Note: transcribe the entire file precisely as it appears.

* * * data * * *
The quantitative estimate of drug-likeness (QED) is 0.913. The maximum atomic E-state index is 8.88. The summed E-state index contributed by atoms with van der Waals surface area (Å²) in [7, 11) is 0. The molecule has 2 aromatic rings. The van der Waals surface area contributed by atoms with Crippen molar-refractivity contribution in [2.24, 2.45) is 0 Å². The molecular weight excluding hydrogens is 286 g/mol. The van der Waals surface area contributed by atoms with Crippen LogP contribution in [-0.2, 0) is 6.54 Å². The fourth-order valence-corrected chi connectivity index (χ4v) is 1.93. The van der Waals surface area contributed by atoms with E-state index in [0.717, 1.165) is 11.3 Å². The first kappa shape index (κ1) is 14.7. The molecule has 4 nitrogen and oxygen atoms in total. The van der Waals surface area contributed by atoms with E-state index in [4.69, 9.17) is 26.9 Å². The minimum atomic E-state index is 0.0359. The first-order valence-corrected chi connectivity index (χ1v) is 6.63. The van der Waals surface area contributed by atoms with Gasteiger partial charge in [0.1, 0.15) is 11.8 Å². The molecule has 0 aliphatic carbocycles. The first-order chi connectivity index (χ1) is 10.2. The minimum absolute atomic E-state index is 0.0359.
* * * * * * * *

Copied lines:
The quantitative estimate of drug-likeness (QED) is 0.913. The maximum atomic E-state index is 8.88. The summed E-state index contributed by atoms with van der Waals surface area (Å²) in [7, 11) is 0. The molecule has 2 aromatic rings. The van der Waals surface area contributed by atoms with Crippen molar-refractivity contribution in [2.24, 2.45) is 0 Å². The molecular weight excluding hydrogens is 286 g/mol. The van der Waals surface area contributed by atoms with Crippen LogP contribution in [-0.2, 0) is 6.54 Å². The fourth-order valence-corrected chi connectivity index (χ4v) is 1.93. The van der Waals surface area contributed by atoms with E-state index in [0.717, 1.165) is 11.3 Å². The first kappa shape index (κ1) is 14.7. The molecule has 4 nitrogen and oxygen atoms in total. The van der Waals surface area contributed by atoms with E-state index in [4.69, 9.17) is 26.9 Å². The minimum atomic E-state index is 0.0359. The first-order valence-corrected chi connectivity index (χ1v) is 6.63. The van der Waals surface area contributed by atoms with Gasteiger partial charge in [0.1, 0.15) is 11.8 Å². The molecule has 0 aliphatic carbocycles. The first-order chi connectivity index (χ1) is 10.2. The minimum absolute atomic E-state index is 0.0359.